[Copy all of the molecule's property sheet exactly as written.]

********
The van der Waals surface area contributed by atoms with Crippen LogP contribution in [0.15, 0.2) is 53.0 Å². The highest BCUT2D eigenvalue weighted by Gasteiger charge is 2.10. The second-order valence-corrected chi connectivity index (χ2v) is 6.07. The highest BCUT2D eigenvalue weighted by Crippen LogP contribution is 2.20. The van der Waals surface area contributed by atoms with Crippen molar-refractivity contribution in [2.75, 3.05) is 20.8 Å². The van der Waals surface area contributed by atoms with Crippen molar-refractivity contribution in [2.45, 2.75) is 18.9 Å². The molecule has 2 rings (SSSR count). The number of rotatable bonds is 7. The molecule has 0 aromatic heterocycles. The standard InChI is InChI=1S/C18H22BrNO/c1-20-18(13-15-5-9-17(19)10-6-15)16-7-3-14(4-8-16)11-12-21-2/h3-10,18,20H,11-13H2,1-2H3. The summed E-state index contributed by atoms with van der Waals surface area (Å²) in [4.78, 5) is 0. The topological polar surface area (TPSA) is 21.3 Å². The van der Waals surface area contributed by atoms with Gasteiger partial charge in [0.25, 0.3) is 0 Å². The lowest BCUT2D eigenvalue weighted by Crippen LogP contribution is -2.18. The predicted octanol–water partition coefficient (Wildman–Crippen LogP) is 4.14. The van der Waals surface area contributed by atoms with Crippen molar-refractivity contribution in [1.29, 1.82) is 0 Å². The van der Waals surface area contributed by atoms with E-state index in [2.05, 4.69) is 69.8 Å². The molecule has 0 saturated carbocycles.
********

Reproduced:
The van der Waals surface area contributed by atoms with Crippen LogP contribution in [0.15, 0.2) is 53.0 Å². The highest BCUT2D eigenvalue weighted by Gasteiger charge is 2.10. The second-order valence-corrected chi connectivity index (χ2v) is 6.07. The highest BCUT2D eigenvalue weighted by Crippen LogP contribution is 2.20. The van der Waals surface area contributed by atoms with Crippen molar-refractivity contribution in [2.75, 3.05) is 20.8 Å². The van der Waals surface area contributed by atoms with Crippen molar-refractivity contribution in [2.45, 2.75) is 18.9 Å². The molecule has 2 rings (SSSR count). The number of rotatable bonds is 7. The molecule has 0 aromatic heterocycles. The standard InChI is InChI=1S/C18H22BrNO/c1-20-18(13-15-5-9-17(19)10-6-15)16-7-3-14(4-8-16)11-12-21-2/h3-10,18,20H,11-13H2,1-2H3. The summed E-state index contributed by atoms with van der Waals surface area (Å²) in [4.78, 5) is 0. The topological polar surface area (TPSA) is 21.3 Å². The van der Waals surface area contributed by atoms with Gasteiger partial charge in [0.25, 0.3) is 0 Å². The lowest BCUT2D eigenvalue weighted by Crippen LogP contribution is -2.18. The predicted octanol–water partition coefficient (Wildman–Crippen LogP) is 4.14. The van der Waals surface area contributed by atoms with Crippen molar-refractivity contribution in [1.29, 1.82) is 0 Å². The van der Waals surface area contributed by atoms with E-state index in [2.05, 4.69) is 69.8 Å². The molecule has 0 saturated carbocycles.